A Respectable Soap Opera

I searched and searched, and it seems no one here is watching Downton Abbey. I wanted to write a post to recommend it, but the more I think about it, the more I realize it’s truly the guiltiest of pleasures.

In Downton Abbey, the easiest way to tell if a woman is lovable is by checking first to see if she is extremely good-looking, as opposed to merely very pretty. “Very pretty” means she will be pitied openly until she finally learns that she will never be loved, nor not even particularly liked, at which point she becomes a cunning bitch and spoils the lives of those around her so you have a better reason to despise her. The truly excellent-looking are lovable even when they do pretty morally questionable things, like seducing foreign diplomats, fucking them to death, and then hiding their bodies. As for the men, the less handsome they are, the more we are intended to like them.

And there’s a lot of Maggie Smith mugging at everything, cross-class romance, and women despairing that they just want “something to do!” There are easy wartime tears and plenty of pained long-distance eye contact. Americans are clueless wannabes, the Irish are fiery and resentful, and Scots are stout and dependable. Every single time someone kisses or says something secret, it turns out they are interrupted by exactly the wrong person. The show’s body count is higher than on Misfits. At the end of the second season, even Lord Grantham has finally admitted that every member of the household is so embroiled in scandal now that there’s no sense in pretending they are a respectable family any longer.

And yet!

When I don’t actually stop to think about it at all, I really deeply love this show. While watching it, I say things like, “Oh, no! Stop!” and “Finally!” and I may have cried several times during this last episode.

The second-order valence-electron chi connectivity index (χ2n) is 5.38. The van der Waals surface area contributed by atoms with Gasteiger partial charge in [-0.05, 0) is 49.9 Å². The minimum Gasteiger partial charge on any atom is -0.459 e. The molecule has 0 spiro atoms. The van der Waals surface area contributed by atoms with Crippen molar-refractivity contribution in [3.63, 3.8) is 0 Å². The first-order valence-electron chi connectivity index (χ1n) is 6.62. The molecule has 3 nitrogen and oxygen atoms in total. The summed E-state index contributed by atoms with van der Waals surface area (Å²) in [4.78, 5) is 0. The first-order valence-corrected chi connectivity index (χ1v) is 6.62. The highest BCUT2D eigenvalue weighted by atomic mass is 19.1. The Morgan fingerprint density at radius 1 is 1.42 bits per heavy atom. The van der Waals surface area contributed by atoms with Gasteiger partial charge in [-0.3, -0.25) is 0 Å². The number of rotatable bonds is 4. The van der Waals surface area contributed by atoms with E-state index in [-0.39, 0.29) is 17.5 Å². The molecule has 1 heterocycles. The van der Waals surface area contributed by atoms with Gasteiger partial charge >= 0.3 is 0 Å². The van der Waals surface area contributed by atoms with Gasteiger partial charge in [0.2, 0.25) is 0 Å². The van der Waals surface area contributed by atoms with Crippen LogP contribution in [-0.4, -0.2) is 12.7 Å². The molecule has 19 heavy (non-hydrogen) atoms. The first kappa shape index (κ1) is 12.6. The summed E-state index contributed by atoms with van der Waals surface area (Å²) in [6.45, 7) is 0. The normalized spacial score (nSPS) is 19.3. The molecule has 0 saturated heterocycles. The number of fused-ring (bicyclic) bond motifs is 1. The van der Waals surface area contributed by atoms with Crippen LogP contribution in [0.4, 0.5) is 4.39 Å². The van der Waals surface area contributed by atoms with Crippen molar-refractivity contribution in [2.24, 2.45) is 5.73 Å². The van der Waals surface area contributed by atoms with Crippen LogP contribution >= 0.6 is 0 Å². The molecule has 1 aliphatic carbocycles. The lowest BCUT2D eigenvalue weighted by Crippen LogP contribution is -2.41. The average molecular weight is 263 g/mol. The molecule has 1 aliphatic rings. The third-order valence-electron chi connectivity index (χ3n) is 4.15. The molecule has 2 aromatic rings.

I remember a friend once recommending Six Feet Under to me back when it was on (ten years ago?) by saying that it was a show about extremely uptight people who, in every episode, seem to wring themselves of every possible confession and confrontation without ever giving the sense that they’ve ceased to be tortured by uptightness and secrecy. I think Downton seems to be following the same path. Characters change so much more slowly than events and circumstances that the audience gets that uniquely soapoperish pleasure of dramatic irony.

When I first started watching soap operas, it was All My Children with a group of women at the office where I worked during a summer home from college. We’d sit down to watch and they’d mock me for believing that Leo could ever love Laura, whom he married on her deathbed just before her miraculous heart transplant. “He’s going to make a go of it!” I’d say. “Not with Greenlee still around, he won’t,” they’d say. And lo, they were correct. How did they know? It turns out a good soap opera rewards the careful viewer.

I suppose that’s what these new long-form dramas have to offer. People who wouldn’t be caught dead immersing themselves in One Life to Live or Guiding Light are getting a chance to predict what their favorite characters will do on Breaking Bad or Mad Men. Downton Abbey is basically the same formula, but I think I rather like it.

6 responses to “A Respectable Soap Opera”

  1. F. P. Smearcase says:

    (cannot read! too spoiler-averse! ((and have decided to watch this despite lack of any real interest because everybody’s talking about it)) )